Sam shares his recipe for a short story

Words by Samuel Maguire

Pictures by Lucy O’Doherty

Published on June 15, 2012

A writer has to write. Every now and then you are going to have to pull yourself together, draw on all of your shitty experiences and horrible trains of thought, and then you will have to write words and fit them together and call it a story.

(This does not mean posting up shitty erotic fan-fiction on the internet. If you tell me you are doing this and that it qualifies you to call yourself a writer then I am sorry but I will joke about how terrible you are to your face at a party, even if you are from Canada.)

Every writer has their own process, a way to maximise their creativity. Some find small ways to boost their confidence. Some rely on substances to wash away the voices calling them names. Some are complete dicks and can just write anything at any time and rely on natural talent to see them through.

Writers have their own superstitions and prayers because in the end there is no way to tell if the next few thousand words you are about to put down are going to be your best work or if they will confirm that you should go back to your job working at KFC.

If you are new to this here is a quick recipe for writing short stories that I made with my creative ability.


Short Story: a recipe

The Short Story originated in India as a form of hot curry. Favoured by warriors, the meal would warm them for the coming trials of battle. As the Indian Empire spread across the world in the 1960s, the short story became a popular meal in all the countries under the tyrannous reign. In present times the short story is still a basic meal for school children and people who never stop being school children. It is able to invoke a wide range of flavours and feelings and even able to bump your grade up a mark if you are not very academic.


1 bottle Cheap Port
1 pack Cigarettes
3 pots Coffee
1 Shitty Notebook with Drawings of Skeletons in Margin
1 Computer (or Typewriter, If You Are a Dick)
1 fit Passion
1 Trouble (can be either with Yourself or Society or God)
Anxiety for Flavour
Creativity or Higher Learning (Optional)


  1. Marinate self with entire bottle of Cheap Port on night prior to meal preparation. Make sure you think about as many troubles as you can. You might want to get either sad about your sex life or passionate about the technological singularity and make your friends uncomfortable.
  2. Forget to take any sleeping medication you have. Simmer in own alcoholic juices for 1 night.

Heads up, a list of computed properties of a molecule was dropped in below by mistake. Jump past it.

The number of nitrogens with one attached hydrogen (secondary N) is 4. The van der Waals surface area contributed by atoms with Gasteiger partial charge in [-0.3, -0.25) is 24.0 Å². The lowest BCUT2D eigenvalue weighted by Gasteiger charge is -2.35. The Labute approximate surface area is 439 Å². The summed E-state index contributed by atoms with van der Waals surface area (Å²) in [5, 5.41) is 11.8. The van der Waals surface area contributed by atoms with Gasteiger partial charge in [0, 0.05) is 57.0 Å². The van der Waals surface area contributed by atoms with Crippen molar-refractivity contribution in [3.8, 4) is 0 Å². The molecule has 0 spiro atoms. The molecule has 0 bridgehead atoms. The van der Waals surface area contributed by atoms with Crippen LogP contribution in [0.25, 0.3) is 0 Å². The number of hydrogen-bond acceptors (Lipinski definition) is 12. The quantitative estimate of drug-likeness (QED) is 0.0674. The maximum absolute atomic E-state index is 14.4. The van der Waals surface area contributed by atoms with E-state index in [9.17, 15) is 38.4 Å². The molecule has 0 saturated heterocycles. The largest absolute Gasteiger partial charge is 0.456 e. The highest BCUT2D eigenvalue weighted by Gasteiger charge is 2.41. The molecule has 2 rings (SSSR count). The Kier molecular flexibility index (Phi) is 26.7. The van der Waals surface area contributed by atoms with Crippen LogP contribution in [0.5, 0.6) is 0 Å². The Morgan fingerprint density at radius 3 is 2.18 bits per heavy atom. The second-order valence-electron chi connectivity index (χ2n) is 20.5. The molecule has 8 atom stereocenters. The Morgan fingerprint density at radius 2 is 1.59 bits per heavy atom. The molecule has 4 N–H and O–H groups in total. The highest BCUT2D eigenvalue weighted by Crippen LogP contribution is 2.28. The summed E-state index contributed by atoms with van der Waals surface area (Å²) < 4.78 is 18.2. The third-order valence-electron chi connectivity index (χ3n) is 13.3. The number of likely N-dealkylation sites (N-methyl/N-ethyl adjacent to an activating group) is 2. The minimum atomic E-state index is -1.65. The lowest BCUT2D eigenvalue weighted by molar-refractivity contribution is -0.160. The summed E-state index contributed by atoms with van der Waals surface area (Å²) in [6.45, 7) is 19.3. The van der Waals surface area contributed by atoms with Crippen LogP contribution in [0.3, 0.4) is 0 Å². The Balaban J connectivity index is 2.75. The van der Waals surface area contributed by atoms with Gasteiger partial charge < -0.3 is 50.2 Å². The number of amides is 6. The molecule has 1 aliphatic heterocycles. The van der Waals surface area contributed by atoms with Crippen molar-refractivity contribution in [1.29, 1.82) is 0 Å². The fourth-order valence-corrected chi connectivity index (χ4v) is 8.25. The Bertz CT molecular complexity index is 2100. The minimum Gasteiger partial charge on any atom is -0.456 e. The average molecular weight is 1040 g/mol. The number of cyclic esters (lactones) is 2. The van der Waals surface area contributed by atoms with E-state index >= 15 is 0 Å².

3. As your brain simmers over the night you may find you have many dreams about invisible demons torturing you. Ignore these. You have some self respect now and don’t want to be a horror writer. What were you thinking anyway? No wonder girls avoided you at parties.
  4. Wake up at 4am. Add 3 cups of tap water. Remove any urine and let it sit on the floor next to the toilet.
  5. You will now find 1 meaningful and thought-provoking dream bubbles up from your subconscious. Wake rapidly and violently and smash any fragile objects on your bedside table.
  6. Spend the morning in bed worrying about everything until the smell of your own booze sweat gives you the heaves.
  7. Check the internet because you are pretty sure you made a hilarious Facebook status last night and someone is sure to have liked it by now. Repeat every fifteen minutes.
  8. Spend the next 4 hours procrastinating. This can be done with any amount of webcomics, blogs or videogames. Procrastinate just enough to feel guilty but not enough to stop you thinking you are a genius even though you are lazy.
  9. Add another 10 cigarettes and 1 pot of coffee. Spend time thinking that your meaningful and thought-provoking dream is either a sign from God or proof that the aliens are finally coming. Do this until your ego inflates enough so that you think your opinions matter.
  10. Have enough showers to reduce your important revelations into ideas for short stories where the main character is terminally depressed and anxious.
  11. Add Fit of Passion, stirring in 1 Cigarette and 1 Cup of Coffee per 300 words written down. Continue until you can come up with a funny closing sentence.
  12. Use any excess creativity to come up witty Facebook statuses and blog posts about how society has done you up.
  13. Serve instantly to any family members who you know will say nice things about how great a writer you are.

Serves one terrible mess of a person.

Sam Maguire is a writer from Circumstances, Ipswich. He has enough brain problems to keep making funny jokes and enough dark tragic secrets to keep him drinking, smoking and looking tortured. He is the first writer to be featured in our Struggling Writers Residencies and also hosts the Stilts Book Club.